A plan to expand the child tax credit would go a long way in reducing childhood poverty in America, saving billions in future costs, says an expert on poverty and inequality at Washington University in St. Louis.

“Prior research has shown that when the child tax credit was expanded and provided on a monthly basis from July through December of 2021, U.S. childhood poverty was cut by approximately 40%,” said Mark Rank, the Herbert S. Hadley Professor of Social Welfare. “This is one of the most dramatic reductions in poverty in recent times.”


A bipartisan deal to expand the credit made it out of the House Ways and Means Committee Jan. 19, though it is unclear how much support the measure has in the broader House.

“Obviously, it’s hard these days to get anything passed in Congress, but this should be a no-brainer,” Rank said. “In addition to the annual cost of child poverty, my research has indicated that for every dollar we spend reducing childhood poverty, we save between 7 and 12 dollars in terms of future costs.”

“This is tremendous bang for the buck,” he said. “The argument should be made that reducing childhood poverty is not only the morally right thing to do. but is also the economically smart thing to do as well. Expanding the child tax credit is an extremely effective policy to reduce poverty in the United States among children.”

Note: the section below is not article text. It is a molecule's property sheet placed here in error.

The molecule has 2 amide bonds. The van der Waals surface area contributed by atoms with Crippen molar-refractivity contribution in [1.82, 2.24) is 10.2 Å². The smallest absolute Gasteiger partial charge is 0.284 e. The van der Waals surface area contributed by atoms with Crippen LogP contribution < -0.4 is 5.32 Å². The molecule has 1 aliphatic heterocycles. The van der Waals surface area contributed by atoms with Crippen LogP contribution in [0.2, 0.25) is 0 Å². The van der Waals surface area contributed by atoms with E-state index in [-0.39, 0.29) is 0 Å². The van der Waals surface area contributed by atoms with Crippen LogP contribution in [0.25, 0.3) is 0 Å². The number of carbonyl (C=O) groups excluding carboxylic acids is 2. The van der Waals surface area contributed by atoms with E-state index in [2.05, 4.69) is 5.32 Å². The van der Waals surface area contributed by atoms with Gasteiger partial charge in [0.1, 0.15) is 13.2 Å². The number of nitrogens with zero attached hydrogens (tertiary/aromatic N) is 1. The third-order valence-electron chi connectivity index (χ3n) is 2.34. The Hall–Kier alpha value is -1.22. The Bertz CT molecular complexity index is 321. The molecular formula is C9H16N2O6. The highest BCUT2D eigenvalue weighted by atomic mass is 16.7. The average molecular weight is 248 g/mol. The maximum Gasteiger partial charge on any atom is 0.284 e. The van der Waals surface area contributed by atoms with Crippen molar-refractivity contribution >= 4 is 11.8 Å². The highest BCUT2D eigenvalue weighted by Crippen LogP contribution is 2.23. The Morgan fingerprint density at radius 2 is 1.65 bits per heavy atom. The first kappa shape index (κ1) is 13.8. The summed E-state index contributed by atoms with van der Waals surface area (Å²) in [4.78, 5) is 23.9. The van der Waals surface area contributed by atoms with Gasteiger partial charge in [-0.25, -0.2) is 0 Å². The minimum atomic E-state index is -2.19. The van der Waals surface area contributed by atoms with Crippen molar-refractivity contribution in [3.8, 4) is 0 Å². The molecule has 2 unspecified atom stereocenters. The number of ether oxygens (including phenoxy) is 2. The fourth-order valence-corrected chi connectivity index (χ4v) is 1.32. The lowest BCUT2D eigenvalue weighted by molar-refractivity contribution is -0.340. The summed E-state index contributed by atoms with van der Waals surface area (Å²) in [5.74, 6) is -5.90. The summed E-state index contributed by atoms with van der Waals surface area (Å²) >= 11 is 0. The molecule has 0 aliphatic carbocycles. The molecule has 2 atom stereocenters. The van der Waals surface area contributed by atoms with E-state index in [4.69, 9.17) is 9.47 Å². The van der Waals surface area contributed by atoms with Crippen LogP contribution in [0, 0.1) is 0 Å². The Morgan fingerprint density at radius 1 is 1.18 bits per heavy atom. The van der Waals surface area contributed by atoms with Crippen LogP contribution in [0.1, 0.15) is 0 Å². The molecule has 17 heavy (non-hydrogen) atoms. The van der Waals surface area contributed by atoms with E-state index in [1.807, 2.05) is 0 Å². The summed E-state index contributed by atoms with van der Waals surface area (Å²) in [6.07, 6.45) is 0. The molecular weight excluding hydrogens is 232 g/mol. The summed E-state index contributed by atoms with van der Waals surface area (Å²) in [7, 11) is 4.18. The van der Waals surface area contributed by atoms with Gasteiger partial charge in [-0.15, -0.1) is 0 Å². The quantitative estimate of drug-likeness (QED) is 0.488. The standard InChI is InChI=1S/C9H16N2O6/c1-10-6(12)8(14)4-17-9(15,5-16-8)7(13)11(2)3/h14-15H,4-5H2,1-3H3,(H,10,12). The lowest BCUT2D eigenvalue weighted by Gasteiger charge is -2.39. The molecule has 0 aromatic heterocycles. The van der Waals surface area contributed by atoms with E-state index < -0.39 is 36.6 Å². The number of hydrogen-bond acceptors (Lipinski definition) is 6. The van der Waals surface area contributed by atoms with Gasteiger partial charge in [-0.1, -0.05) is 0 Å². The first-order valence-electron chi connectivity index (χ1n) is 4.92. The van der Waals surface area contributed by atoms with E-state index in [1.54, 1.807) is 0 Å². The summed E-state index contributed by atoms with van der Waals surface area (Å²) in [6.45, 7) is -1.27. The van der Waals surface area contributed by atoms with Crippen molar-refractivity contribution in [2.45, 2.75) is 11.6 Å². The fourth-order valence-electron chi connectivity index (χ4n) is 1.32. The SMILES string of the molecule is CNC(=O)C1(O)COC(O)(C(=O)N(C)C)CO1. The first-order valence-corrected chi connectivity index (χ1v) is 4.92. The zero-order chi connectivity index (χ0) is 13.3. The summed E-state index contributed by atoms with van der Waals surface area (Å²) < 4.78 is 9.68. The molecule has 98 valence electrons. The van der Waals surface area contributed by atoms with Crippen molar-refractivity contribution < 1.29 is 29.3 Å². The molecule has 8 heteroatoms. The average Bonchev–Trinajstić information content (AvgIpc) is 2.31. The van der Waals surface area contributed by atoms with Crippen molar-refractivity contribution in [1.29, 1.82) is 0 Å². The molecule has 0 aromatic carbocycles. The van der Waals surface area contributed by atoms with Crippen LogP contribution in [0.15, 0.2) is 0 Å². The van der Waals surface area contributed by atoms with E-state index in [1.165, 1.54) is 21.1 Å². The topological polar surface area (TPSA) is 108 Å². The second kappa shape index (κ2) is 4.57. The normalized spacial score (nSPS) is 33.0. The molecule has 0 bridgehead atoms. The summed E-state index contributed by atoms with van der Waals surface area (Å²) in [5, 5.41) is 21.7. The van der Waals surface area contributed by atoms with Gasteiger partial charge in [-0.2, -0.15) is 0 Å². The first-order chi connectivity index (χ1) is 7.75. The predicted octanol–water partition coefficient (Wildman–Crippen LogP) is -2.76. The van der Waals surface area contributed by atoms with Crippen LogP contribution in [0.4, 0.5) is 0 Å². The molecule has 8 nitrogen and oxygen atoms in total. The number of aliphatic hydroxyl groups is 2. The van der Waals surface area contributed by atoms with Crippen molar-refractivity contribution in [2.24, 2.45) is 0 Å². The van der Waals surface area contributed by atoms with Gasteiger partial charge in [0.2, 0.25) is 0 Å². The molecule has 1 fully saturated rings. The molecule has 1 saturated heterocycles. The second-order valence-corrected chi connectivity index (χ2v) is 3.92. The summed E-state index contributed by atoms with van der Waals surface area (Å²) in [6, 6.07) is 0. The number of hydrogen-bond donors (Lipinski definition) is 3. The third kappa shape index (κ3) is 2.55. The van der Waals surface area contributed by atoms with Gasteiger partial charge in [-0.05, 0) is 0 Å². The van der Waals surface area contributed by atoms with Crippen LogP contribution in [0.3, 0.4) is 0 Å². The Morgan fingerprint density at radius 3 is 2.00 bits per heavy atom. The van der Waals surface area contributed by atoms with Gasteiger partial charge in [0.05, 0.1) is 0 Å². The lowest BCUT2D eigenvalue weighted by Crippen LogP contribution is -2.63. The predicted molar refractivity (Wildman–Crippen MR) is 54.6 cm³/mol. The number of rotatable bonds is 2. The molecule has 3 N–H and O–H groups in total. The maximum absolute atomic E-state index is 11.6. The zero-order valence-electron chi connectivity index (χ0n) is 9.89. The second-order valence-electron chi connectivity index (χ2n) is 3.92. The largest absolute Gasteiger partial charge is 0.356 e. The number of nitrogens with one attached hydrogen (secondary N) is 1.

Rank’s previous research has indicated that childhood poverty cost $1.03 trillion in 2015, about 28% of the entire federal budget for that year.

“Many industrialized countries have programs known as child allowances, which provide monthly stipends to families with children to economically assist them in the raising of their children,” he said. “This is one of the major reasons why these countries have much lower rates of childhood poverty than the United States. It’s a very straightforward and effective way to reduce poverty among children.”

Rank has written 10 books on a range of subjects, including an exploration of the American dream and a new understanding of poverty and inequality. His upcoming book, “The Random Factor,” explores the role of luck and chance in shaping the course of our lives.

“Expanding the credit should be neither a Democratic nor Republican issue, but an American issue,” Rank said. “We all benefit when children do well.”

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